SCORE one for the good guys

by Tyler Madison

What’s a typical day like on the November Baseball Outreach?

In a few days, we accomplish much: after breakfast, we have a short chapel. Then we load the buses and travel to six different baseball fields within the Santo Domingo/San Pedro area to conduct free two-to-three hour baseball clinics. After the clinic, we gather and share our faith. Before we leave, we give away equipment to the kids. Most of them are very poor and some show up to the clinics without shoes, let alone a glove or a bat. Continue reading

Sweet (really!) Lou

AP photo

AP photo

Inside Pitch columnist Jeff Zurcher recently sat down with Sweet Lou, chatting about baseball, roots, and faith.

JZ: You were known as a great hitter.  What were your keys to hitting?

LP: God-given ability, you’ve gotta start there.  Good hand-eye coordination, good eyesight.  Then, you can’t have too much fear up there at home plate.  Look, it all starts with balance: You’ve got to recognize pitches so that you swing at strikes-makes it so much easier.  You gotta know the strike zone.  But look, you don’t want to get too technical with this.  It’s a lot like golf, but on a different plane.  You’ve gotta shift your weight.  You’ve gotta get off your back side to your front side to hit a baseball.  And it’s so much easier to keep your hands above the baseball and swing down on the ball.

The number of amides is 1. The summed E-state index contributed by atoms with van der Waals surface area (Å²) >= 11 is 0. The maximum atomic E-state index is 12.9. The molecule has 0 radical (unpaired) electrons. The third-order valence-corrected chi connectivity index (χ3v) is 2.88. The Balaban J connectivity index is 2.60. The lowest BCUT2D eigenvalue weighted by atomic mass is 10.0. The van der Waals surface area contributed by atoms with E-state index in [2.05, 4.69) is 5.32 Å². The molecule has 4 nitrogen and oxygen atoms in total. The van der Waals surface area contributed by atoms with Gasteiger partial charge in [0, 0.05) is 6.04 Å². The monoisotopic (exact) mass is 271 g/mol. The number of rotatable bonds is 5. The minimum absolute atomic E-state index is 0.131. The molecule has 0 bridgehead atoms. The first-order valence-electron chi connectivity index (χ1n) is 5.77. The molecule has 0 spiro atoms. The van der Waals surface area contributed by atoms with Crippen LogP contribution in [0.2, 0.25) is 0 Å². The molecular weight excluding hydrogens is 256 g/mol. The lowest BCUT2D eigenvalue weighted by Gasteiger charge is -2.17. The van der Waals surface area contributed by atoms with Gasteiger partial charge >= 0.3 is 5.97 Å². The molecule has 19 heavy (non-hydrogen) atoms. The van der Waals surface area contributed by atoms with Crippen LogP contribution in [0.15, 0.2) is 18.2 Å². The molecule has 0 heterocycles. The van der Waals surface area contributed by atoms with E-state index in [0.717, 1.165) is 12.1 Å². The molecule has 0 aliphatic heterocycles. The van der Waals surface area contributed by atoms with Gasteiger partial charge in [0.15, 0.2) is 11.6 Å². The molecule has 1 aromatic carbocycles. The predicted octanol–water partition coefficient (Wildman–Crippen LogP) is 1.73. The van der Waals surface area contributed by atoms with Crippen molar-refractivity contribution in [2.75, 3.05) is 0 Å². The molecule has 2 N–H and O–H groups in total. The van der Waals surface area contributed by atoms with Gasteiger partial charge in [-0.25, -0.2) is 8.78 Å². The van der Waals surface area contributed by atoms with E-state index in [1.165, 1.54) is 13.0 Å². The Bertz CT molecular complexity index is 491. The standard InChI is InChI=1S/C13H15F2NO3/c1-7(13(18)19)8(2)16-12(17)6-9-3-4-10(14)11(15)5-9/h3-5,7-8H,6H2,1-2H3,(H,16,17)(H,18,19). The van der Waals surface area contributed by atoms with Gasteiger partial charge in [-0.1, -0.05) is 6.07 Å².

And the most important thing…you’ve gotta have confidence.

When you were playing, who were the pitchers that you faced?

Nolan Ryan by far was the toughest on me.  He threw so hard.  He threw so hard and he was a little wild-maybe intentionally-once in a while.  When he threw the ball down and away from you…you couldn’t get to it.  In fact, he threw a couple of no hitters against teams I played on.  He was such a competitor.